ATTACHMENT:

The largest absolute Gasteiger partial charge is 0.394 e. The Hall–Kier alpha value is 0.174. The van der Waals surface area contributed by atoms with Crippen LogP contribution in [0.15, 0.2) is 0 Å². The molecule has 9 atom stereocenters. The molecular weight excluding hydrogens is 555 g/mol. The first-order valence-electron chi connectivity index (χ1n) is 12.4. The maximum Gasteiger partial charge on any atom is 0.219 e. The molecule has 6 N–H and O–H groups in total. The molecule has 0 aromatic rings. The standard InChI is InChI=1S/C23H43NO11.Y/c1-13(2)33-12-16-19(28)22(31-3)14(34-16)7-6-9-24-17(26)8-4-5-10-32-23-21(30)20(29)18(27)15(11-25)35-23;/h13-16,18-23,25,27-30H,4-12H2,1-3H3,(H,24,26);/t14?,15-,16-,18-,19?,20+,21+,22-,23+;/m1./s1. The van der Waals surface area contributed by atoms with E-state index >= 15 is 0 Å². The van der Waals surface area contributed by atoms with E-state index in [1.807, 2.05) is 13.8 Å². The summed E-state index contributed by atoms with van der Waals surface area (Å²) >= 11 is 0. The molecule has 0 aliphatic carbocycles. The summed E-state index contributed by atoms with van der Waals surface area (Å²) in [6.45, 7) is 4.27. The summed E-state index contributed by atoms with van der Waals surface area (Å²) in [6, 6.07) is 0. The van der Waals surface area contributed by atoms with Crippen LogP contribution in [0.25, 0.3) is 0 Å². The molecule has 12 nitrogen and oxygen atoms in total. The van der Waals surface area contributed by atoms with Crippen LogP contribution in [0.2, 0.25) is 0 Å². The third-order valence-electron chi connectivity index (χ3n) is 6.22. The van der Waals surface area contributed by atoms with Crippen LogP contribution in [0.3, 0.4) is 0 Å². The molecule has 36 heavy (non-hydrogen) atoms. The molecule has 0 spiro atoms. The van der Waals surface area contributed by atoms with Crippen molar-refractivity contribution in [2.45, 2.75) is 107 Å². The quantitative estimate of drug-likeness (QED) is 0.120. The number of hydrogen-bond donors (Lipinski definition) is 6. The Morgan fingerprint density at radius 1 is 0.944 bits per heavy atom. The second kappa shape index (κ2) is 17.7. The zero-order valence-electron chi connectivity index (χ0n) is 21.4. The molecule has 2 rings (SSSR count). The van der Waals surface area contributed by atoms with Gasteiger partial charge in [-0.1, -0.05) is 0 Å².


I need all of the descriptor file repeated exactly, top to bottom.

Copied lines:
The largest absolute Gasteiger partial charge is 0.394 e. The Hall–Kier alpha value is 0.174. The van der Waals surface area contributed by atoms with Crippen LogP contribution in [0.15, 0.2) is 0 Å². The molecule has 9 atom stereocenters. The molecular weight excluding hydrogens is 555 g/mol. The first-order valence-electron chi connectivity index (χ1n) is 12.4. The maximum Gasteiger partial charge on any atom is 0.219 e. The molecule has 6 N–H and O–H groups in total. The molecule has 0 aromatic rings. The standard InChI is InChI=1S/C23H43NO11.Y/c1-13(2)33-12-16-19(28)22(31-3)14(34-16)7-6-9-24-17(26)8-4-5-10-32-23-21(30)20(29)18(27)15(11-25)35-23;/h13-16,18-23,25,27-30H,4-12H2,1-3H3,(H,24,26);/t14?,15-,16-,18-,19?,20+,21+,22-,23+;/m1./s1. The van der Waals surface area contributed by atoms with E-state index >= 15 is 0 Å². The van der Waals surface area contributed by atoms with E-state index in [1.807, 2.05) is 13.8 Å². The summed E-state index contributed by atoms with van der Waals surface area (Å²) >= 11 is 0. The molecule has 0 aliphatic carbocycles. The summed E-state index contributed by atoms with van der Waals surface area (Å²) in [6.45, 7) is 4.27. The summed E-state index contributed by atoms with van der Waals surface area (Å²) in [6, 6.07) is 0. The van der Waals surface area contributed by atoms with Crippen LogP contribution in [0.25, 0.3) is 0 Å². The molecule has 12 nitrogen and oxygen atoms in total. The van der Waals surface area contributed by atoms with Crippen LogP contribution in [0.2, 0.25) is 0 Å². The third-order valence-electron chi connectivity index (χ3n) is 6.22. The van der Waals surface area contributed by atoms with Crippen LogP contribution in [0.3, 0.4) is 0 Å². The molecule has 36 heavy (non-hydrogen) atoms. The molecule has 0 spiro atoms. The van der Waals surface area contributed by atoms with Crippen molar-refractivity contribution in [2.45, 2.75) is 107 Å². The quantitative estimate of drug-likeness (QED) is 0.120. The number of hydrogen-bond donors (Lipinski definition) is 6. The Morgan fingerprint density at radius 1 is 0.944 bits per heavy atom. The second kappa shape index (κ2) is 17.7. The zero-order valence-electron chi connectivity index (χ0n) is 21.4. The molecule has 2 rings (SSSR count). The van der Waals surface area contributed by atoms with Gasteiger partial charge in [-0.1, -0.05) is 0 Å².